The clock is ticking. It’s ticking and it’s ticking on multiple events. The Philadelphia Flyers season? Absolutely. As of this writing it’s now 26 games into this abbreviated 48-game season and the Flyers are not in playoff position. They’ve played more games than many Eastern Conference teams and still find themselves 4 points out.
One would think changes could be just around the corner. How major? Depends on how the team finishes the season. The dominos could start falling soon barring a major winning streak. Let’s take a look at the possibilities:
1.) Danny Briere
Forward Danny Briere has been one of the most well liked players on the team since arriving in 2007-08. He was part of a free agent class that was majorly hyped and of all the guys signed that offseason (Chris Drury, Scott Gomez, etc), Briere has provided the most bang for the buck from that class. He has been Mr. Playoffs for the Flyers. The problem is with the cap going down to $64.3 million next season, his $6.5 million cap hit is quite large for a guy who has had some durability issues and also some issues dealing with the grind of a full season. If there was no cap, this would be a different story, but if Danny Briere’s not traded this season, he’ll be bought out this offseason in all likelihood.
2.) Ilya Bryzgalov
If you asked me 2 weeks ago I would have leaned to an answer of “80% no” when it comes to the possibility of the Flyers buying out Ilya Bryzgalov’s contract. He looked like he had turned the corner. Now it’s more like 80% yes. One small note: The chances of it happening this offseason aren’t great. However, next summer? I think it’s pretty darn good. At this point, Bryzgalov has been so up and down. He’s proven to be a system goalie, not a goalie that win lose or draw is an almost $6 million dollar cap hit goalie. I’d say the odds of him being bought out eventually are good. He’s due to make $8 million next year in the third year of his front loaded contract.
Assuming things are not disasterous with him being in the locker room, the Flyers may just bring him back next season in what will hopefully be a new and improved system, rather than just pay him two-thirds of a huge salary chunk to go elsewhere. Either way, with how up and down things have been for Bryz, one would think it’d be shocking to see him back after next season where the Flyers risk being stuck with that cap hit for the remaining 6 years. Up and down years with a large cap hit and a decreasing cap doesn’t add up.
3.) Peter Laviolette
The toughest call of all is head coach Peter Laviolette. There’s no doubt that this guy is one hell of a hockey coach. As a guy known for his in-game adjustments, he’s had a really rough year. Sure, not all of it is his fault but you’ll only go as far as your players let you. After a full blown air-it-out session after Saturday’s loss in Boston, the Flyers play over the next week or two will be highly indicative of how firm of a grasp Laviolette still has on the Flyers locker room. That will determine his fate. If it gets really ugly the rest of the season, he could be in danger. Although the ownership group loves him, so the chances of departure even after 1 bad year would probably be no higher than 50/50.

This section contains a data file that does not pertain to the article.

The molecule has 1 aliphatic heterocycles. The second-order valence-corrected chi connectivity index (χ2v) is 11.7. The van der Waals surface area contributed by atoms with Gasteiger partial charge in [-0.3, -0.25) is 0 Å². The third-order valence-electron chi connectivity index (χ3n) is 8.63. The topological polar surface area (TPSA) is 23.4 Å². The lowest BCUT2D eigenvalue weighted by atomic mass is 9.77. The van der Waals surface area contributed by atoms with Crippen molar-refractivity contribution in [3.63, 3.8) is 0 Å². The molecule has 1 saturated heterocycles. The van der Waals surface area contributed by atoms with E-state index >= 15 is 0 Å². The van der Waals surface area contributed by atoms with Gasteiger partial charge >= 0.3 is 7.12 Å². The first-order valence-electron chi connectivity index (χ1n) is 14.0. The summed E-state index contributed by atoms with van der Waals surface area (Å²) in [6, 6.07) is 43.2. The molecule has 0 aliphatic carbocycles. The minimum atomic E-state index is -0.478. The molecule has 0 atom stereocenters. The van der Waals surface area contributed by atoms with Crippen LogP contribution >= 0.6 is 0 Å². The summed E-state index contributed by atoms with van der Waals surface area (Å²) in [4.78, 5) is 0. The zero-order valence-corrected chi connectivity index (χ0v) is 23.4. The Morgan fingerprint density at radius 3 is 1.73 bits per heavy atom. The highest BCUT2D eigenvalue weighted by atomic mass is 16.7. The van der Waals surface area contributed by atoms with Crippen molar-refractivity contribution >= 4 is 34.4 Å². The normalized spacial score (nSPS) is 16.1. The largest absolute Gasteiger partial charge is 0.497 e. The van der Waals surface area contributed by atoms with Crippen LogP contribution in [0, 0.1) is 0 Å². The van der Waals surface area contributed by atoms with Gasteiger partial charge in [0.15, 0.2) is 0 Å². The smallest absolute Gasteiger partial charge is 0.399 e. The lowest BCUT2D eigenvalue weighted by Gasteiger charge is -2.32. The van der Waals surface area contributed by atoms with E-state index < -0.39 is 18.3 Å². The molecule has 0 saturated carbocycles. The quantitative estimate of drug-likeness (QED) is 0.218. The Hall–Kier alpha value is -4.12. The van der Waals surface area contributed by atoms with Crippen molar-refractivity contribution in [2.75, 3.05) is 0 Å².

4.) Paul Holmgren
This is a name that not many people throw out there, but as times get tougher it comes up more often. After GM Paul Holmgren put all of his eggs in the proverbial baskets of Shea Weber, Zach Parise and Ryan Suter, the Flyers were stuck when it came to free agent additions. Holmgren waited for answers from all 3 players and also the Nashville Predators organization. The Flyers defense has suffered as Matt Carle departed as well as forward Jaromir Jagr who was unhappy with having to wait. Holmgren has also been through a coach and I don’t know that ownership would want another departed coach on the payroll.
With guys like Brian Burke and Flyer favorite Ron Hextall looming out there as possible general manager names, would chairman Ed Snider and COO Peter Luukko consider making a move at GM? There are executives and coaches out there who favor a more defensive and gritty mentality that may slow down and simplify a new system for the Flyers existing players who have had trouble responding to Laviolette this year. It may be unlikely but for the first time in a long time, one would have to say it could be a possibility.
If you look at the Flyers remaining games, they will have to beat a lot of really good teams along to way to climb out of this hole they have theirselves in. How many changes are looming? The results from here on out will tell that story.